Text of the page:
Tuesday, August 09, 2005

Writer's Conference

I had a wonderful opportunity to attend the Writer's Conference at CSUS this past weekend. It was a very humbling experience for some of us. It was invigorating to hear so many talented writers who had a vision for sharing something with others, whether it was something personal about themselves or a topic of importance. We heard the success stories and also the daunting reality of getting yourself published.

One of the authors that showed incredible determination in gettting her book published was Sandy Lynne Holman who wrote, "Grandpa, Is Everything Black Bad?" As a teacher, Sandy helps young people of all cultures understand and appreciate their heritage. She was a dynamic speaker who had us all dancing before the presentation was over.

As I was leaving the workshop, I met Susan Wooldridge who has written books and presents workshops to adults and young people on self expression through poetry. She offers "PoemCrazy Workshops" for community libraries, schools, and individual requests.

Growing and learning can be a rigorous process. It is very difficult to critique other people's writing as we did in the workshops, and it is also very difficult to hear your own wonderful work critiqued. The workshop facilitators emphasized the importance of writing what's in your heart, following your passion, and then editing...editing..editing. Writing is at the heart of the human experience. Sharing yourself with others through writing, speaking, or conversing puts you in a vulnerable position. It's through that vulnerability that you feel human. Receiving a positive response to that communication makes you feel bigger than life.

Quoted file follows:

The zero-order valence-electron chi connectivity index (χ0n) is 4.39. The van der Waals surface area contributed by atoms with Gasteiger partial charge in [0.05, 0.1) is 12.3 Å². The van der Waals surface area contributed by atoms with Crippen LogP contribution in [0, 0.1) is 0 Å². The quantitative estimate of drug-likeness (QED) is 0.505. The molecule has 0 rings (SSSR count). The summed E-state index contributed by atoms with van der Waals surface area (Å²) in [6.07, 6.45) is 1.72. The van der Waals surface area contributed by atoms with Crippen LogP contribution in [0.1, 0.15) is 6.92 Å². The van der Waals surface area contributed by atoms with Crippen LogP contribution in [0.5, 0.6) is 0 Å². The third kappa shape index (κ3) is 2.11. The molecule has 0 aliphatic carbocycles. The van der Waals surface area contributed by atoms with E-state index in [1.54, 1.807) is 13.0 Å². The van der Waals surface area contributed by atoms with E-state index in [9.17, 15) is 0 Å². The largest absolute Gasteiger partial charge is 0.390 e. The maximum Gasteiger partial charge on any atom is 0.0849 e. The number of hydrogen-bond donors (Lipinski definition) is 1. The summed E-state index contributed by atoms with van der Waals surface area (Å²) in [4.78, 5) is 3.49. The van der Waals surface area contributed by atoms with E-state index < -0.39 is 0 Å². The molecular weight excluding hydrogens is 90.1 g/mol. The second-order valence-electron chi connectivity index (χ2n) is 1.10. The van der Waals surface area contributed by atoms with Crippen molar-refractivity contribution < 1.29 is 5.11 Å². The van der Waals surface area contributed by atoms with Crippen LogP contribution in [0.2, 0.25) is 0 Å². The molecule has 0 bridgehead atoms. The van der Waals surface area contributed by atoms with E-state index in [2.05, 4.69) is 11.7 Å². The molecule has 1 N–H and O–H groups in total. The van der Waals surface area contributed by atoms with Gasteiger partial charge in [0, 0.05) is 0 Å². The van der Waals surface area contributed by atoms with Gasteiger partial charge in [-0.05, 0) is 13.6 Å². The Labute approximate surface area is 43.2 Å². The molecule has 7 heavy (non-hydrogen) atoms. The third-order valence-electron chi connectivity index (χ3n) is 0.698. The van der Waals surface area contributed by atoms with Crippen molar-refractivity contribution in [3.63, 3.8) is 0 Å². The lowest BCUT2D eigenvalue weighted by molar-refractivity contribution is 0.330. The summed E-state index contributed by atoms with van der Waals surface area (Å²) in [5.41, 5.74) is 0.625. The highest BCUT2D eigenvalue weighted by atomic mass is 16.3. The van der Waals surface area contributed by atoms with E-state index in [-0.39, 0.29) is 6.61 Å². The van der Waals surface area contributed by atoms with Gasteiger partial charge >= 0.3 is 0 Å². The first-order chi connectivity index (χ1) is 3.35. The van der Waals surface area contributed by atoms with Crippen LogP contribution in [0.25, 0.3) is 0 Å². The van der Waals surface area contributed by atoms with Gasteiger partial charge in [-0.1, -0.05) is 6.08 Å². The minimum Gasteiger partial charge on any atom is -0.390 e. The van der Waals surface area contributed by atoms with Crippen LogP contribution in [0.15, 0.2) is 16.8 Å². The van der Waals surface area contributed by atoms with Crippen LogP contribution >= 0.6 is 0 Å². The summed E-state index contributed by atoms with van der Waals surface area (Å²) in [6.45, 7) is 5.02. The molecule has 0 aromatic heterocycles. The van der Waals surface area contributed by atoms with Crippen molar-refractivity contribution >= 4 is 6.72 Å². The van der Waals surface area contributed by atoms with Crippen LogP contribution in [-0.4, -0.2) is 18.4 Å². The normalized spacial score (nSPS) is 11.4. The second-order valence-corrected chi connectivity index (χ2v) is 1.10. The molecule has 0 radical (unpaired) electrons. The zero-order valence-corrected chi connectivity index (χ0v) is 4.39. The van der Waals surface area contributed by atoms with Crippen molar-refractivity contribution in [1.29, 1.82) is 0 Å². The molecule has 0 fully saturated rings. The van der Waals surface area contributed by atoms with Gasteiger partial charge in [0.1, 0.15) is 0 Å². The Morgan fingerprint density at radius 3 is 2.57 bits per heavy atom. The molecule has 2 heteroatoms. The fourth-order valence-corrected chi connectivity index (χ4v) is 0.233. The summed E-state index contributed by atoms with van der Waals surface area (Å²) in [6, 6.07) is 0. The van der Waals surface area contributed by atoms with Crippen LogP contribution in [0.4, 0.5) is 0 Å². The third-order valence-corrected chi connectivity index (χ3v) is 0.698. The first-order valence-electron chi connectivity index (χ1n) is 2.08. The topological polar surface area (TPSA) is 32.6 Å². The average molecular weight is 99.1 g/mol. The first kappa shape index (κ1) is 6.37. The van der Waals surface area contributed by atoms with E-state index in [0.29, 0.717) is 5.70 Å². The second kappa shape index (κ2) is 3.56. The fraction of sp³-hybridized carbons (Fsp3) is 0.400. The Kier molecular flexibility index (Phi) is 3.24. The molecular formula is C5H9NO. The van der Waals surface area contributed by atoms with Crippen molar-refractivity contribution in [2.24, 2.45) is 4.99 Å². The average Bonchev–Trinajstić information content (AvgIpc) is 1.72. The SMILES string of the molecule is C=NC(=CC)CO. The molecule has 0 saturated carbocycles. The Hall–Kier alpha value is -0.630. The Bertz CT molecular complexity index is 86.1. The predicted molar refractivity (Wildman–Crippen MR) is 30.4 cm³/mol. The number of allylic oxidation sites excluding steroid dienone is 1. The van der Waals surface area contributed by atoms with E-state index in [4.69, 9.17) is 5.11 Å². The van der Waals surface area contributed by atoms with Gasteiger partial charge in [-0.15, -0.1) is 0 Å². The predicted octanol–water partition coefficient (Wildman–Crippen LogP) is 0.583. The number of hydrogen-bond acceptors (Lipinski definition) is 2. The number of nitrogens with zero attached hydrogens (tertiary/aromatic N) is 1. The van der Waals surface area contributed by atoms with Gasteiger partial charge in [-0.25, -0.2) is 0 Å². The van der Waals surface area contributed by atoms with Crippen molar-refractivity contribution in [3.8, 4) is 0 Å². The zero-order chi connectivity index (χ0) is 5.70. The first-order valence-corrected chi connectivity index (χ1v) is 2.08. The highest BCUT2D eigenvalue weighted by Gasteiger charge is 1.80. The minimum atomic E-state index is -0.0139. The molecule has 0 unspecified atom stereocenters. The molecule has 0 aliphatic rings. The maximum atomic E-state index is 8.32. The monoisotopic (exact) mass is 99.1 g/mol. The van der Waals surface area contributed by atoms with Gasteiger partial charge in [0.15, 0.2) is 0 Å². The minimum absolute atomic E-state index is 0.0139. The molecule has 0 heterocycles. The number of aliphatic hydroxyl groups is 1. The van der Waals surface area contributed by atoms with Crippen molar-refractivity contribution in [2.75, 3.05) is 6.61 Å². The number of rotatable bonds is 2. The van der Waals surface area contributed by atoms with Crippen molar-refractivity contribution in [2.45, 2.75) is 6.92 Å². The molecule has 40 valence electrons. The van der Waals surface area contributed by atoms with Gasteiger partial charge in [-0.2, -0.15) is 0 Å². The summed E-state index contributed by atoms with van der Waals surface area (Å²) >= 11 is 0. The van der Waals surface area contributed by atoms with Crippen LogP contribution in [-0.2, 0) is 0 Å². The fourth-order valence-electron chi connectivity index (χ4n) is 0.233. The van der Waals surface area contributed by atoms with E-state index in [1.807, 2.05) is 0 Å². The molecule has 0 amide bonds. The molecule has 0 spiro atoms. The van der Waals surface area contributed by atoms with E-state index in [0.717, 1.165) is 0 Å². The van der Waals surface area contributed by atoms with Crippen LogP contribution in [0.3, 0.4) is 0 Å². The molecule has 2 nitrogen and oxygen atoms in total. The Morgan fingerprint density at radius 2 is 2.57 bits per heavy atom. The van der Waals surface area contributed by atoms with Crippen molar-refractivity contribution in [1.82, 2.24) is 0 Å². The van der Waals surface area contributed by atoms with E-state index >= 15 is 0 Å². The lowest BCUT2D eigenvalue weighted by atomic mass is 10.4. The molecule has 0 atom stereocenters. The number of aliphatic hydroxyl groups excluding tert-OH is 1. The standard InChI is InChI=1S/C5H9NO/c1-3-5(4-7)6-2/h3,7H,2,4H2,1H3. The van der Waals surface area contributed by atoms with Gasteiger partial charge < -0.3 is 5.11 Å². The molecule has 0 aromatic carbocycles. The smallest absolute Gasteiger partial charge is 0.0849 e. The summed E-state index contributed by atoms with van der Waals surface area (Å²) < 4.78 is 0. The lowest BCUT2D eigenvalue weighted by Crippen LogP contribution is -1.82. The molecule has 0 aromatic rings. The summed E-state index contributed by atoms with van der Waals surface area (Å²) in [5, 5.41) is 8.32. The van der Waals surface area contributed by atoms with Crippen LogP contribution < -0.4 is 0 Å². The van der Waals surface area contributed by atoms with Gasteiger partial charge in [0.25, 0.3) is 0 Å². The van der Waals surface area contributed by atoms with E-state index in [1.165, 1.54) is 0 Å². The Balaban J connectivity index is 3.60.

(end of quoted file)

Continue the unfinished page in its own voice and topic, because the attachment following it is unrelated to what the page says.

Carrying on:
Too often in our experiences with others we sit in the director, editor, or critics chair asking ourselves if the person we are listening to deserves to be heard. We tell ourselves they are wasting our time. Go work on yourself some more and come back when you are successful. Publishers want to see a person's work when it has already shown a track record for success. I'm afraid that we as individuals often do the same. Some of the most wonderful successful books like, "Harry Potter" were rejected by all of the major publishers. Then someone took a chance on something different. They listened to something no one else was listening to.

Have you ever shrugged someone off for being a little odd, unique, or different? Maybe they talked more, louder, or with a lisp. Maybe they wore a colorful outfit when their friends were wearing black. I certainly have, and others have done that to me. I think we are really missing out when we are not open to people who are creative, unusual and mysterious. They may be like the best book not yet edited and published to sell to the masses.